I had never noticed the short elderly gentleman during my previous stint at NJH. It was only after I rejoined work in June 2010 I took note of him. Mainly because of his very rugged renditions of very traditional Christian songs in Sadri . . . It was very attractive to hear. Although I did not understand much about what he sang, it was not much difficult to guess the meaning as he peppered his songs with Biblical character names.
I remembered many of the traditional Malayalam Christian songs which we don't happen to hear much these days as I looked forward to regular hear his renditions of Sadri songs every Sunday.
|Mr KD Lakra unveiled the redesigned logo of NJH during the start of the Golden Jubilee celebrations|
About 2 months back, he came in quite sick late in the night. I was a bit upset with his relatives as they were trying to do symptomatic management at home. The blood tests were very bad . . . Hemoglobin of 3 gm%, Total count of 700/cu mm. It was malignancy or a bad infection which was overwhelming his system.
I told the family of the prognosis . . . I also gave them the option of going to Ranchi, which they ultimately did. I was leaving for some meetings the same night. I went to meet Mr. Lakra . . . knowing very well that I may seeing him again only when the Lord comes back.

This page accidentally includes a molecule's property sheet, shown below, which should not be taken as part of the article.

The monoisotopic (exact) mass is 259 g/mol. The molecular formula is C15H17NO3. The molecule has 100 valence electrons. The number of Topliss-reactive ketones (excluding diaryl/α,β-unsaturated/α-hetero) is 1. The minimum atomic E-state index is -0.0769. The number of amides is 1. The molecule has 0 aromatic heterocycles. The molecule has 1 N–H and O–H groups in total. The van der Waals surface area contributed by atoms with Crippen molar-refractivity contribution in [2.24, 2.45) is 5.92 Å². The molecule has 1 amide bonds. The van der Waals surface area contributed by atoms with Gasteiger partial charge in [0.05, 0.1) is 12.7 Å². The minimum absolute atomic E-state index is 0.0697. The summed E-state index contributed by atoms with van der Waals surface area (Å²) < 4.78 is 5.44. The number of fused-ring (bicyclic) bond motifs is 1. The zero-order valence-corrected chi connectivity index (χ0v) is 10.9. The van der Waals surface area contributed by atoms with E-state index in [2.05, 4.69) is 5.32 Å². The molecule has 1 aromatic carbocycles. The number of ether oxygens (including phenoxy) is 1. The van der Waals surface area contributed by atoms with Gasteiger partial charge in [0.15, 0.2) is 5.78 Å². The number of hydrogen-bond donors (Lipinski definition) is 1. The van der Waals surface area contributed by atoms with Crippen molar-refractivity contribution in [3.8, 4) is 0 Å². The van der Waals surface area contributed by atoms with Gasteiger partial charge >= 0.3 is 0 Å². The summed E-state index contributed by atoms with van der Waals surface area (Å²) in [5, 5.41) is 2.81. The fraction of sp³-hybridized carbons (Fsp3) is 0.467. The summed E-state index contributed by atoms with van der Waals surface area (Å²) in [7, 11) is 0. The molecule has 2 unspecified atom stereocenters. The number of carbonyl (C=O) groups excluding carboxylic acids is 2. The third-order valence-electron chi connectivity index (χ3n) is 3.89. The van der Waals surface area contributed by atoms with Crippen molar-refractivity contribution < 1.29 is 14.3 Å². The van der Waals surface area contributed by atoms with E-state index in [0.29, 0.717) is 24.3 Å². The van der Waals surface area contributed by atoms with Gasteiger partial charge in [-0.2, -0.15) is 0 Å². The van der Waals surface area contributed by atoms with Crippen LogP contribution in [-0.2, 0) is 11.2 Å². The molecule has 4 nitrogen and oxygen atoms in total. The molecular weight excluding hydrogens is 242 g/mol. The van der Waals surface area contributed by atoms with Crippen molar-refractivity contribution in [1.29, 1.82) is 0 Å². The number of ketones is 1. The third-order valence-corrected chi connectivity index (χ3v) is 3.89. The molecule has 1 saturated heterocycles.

I told him how much I enjoyed his songs and looked forward to hear them every Sunday. He was smiling. I requested him if he could sing me a song one more time. He told me, 'Doctorji, I have sung enough. I'll sing when I'm back at my Father's house'. He very well knew that he was on his way.
The family took him to Ranchi. They had diagnosed him to have Myelodysplastic Syndrome. He was in and out of consciousness. I did not have the opportunity to see him again.
He passed away in his sleep last week.
It was only some days later that I came to know what K D stood for. . . Krus Dhari Lakra. That was his full name. Means 'Cross carrying Lakra'.
He was the last of a generation of hospital staff who gave all their lives for the Lord through the NJH. Mr. Lakra served in the Registration Department till his retirement in the early 1980s.
|KD Lakra being felicitated during the Golden Jubilee celebrations|
I don't think anybody of the present generation would even remember the Sadri songs he sang. In fact, I used to feel sad when the rest of the congregation giggled when he went up to the pulpit to sing. It is unfortunate . . . Somewhere there has been a break . . . You may call it a generation gap. But, I wonder if it's something beyond a generation gap.
I wish we had staff like K D Lakra . . . I look forward to the day I'll meet him at heaven and listen to him worship the Lord through his rustic Sadri songs . . .